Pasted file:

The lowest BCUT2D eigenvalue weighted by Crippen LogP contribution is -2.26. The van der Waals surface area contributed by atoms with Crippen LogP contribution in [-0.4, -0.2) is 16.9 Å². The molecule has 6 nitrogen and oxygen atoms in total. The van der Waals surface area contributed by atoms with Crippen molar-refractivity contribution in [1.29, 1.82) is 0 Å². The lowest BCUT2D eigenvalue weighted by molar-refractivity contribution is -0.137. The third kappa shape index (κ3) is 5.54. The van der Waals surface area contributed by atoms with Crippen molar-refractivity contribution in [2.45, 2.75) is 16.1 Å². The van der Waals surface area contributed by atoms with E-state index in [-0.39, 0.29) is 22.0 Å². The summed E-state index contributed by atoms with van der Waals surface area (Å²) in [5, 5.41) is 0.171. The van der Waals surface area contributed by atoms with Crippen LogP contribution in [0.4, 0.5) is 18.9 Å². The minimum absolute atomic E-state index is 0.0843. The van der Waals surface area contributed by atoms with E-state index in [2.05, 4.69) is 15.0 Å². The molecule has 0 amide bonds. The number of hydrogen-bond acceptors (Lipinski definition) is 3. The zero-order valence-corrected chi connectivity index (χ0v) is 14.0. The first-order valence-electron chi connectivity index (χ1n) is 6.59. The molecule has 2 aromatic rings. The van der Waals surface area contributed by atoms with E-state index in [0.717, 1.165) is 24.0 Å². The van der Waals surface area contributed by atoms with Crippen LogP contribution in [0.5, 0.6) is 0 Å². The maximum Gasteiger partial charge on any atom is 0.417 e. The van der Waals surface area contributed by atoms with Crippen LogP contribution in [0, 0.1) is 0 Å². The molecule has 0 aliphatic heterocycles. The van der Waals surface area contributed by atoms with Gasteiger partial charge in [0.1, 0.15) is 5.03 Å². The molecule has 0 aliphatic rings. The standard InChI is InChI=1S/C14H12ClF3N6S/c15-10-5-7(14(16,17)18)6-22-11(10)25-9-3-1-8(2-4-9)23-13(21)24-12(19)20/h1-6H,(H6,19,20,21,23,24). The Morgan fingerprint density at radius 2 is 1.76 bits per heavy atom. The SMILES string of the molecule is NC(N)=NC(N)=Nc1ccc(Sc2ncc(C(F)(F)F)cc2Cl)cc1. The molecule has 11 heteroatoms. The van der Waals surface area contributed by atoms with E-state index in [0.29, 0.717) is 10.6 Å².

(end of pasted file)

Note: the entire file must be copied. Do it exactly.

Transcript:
The lowest BCUT2D eigenvalue weighted by Crippen LogP contribution is -2.26. The van der Waals surface area contributed by atoms with Crippen LogP contribution in [-0.4, -0.2) is 16.9 Å². The molecule has 6 nitrogen and oxygen atoms in total. The van der Waals surface area contributed by atoms with Crippen molar-refractivity contribution in [1.29, 1.82) is 0 Å². The lowest BCUT2D eigenvalue weighted by molar-refractivity contribution is -0.137. The third kappa shape index (κ3) is 5.54. The van der Waals surface area contributed by atoms with Crippen molar-refractivity contribution in [2.45, 2.75) is 16.1 Å². The van der Waals surface area contributed by atoms with E-state index in [-0.39, 0.29) is 22.0 Å². The summed E-state index contributed by atoms with van der Waals surface area (Å²) in [5, 5.41) is 0.171. The van der Waals surface area contributed by atoms with Crippen LogP contribution in [0.4, 0.5) is 18.9 Å². The minimum absolute atomic E-state index is 0.0843. The van der Waals surface area contributed by atoms with E-state index in [2.05, 4.69) is 15.0 Å². The molecule has 0 amide bonds. The number of hydrogen-bond acceptors (Lipinski definition) is 3. The zero-order valence-corrected chi connectivity index (χ0v) is 14.0. The first-order valence-electron chi connectivity index (χ1n) is 6.59. The molecule has 2 aromatic rings. The van der Waals surface area contributed by atoms with E-state index in [0.717, 1.165) is 24.0 Å². The van der Waals surface area contributed by atoms with Crippen LogP contribution in [0.5, 0.6) is 0 Å². The maximum Gasteiger partial charge on any atom is 0.417 e. The van der Waals surface area contributed by atoms with Crippen LogP contribution in [0, 0.1) is 0 Å². The molecule has 0 aliphatic heterocycles. The van der Waals surface area contributed by atoms with Gasteiger partial charge in [0.1, 0.15) is 5.03 Å². The molecule has 0 aliphatic rings. The standard InChI is InChI=1S/C14H12ClF3N6S/c15-10-5-7(14(16,17)18)6-22-11(10)25-9-3-1-8(2-4-9)23-13(21)24-12(19)20/h1-6H,(H6,19,20,21,23,24). The Morgan fingerprint density at radius 2 is 1.76 bits per heavy atom. The SMILES string of the molecule is NC(N)=NC(N)=Nc1ccc(Sc2ncc(C(F)(F)F)cc2Cl)cc1. The molecule has 11 heteroatoms. The van der Waals surface area contributed by atoms with E-state index in [0.29, 0.717) is 10.6 Å².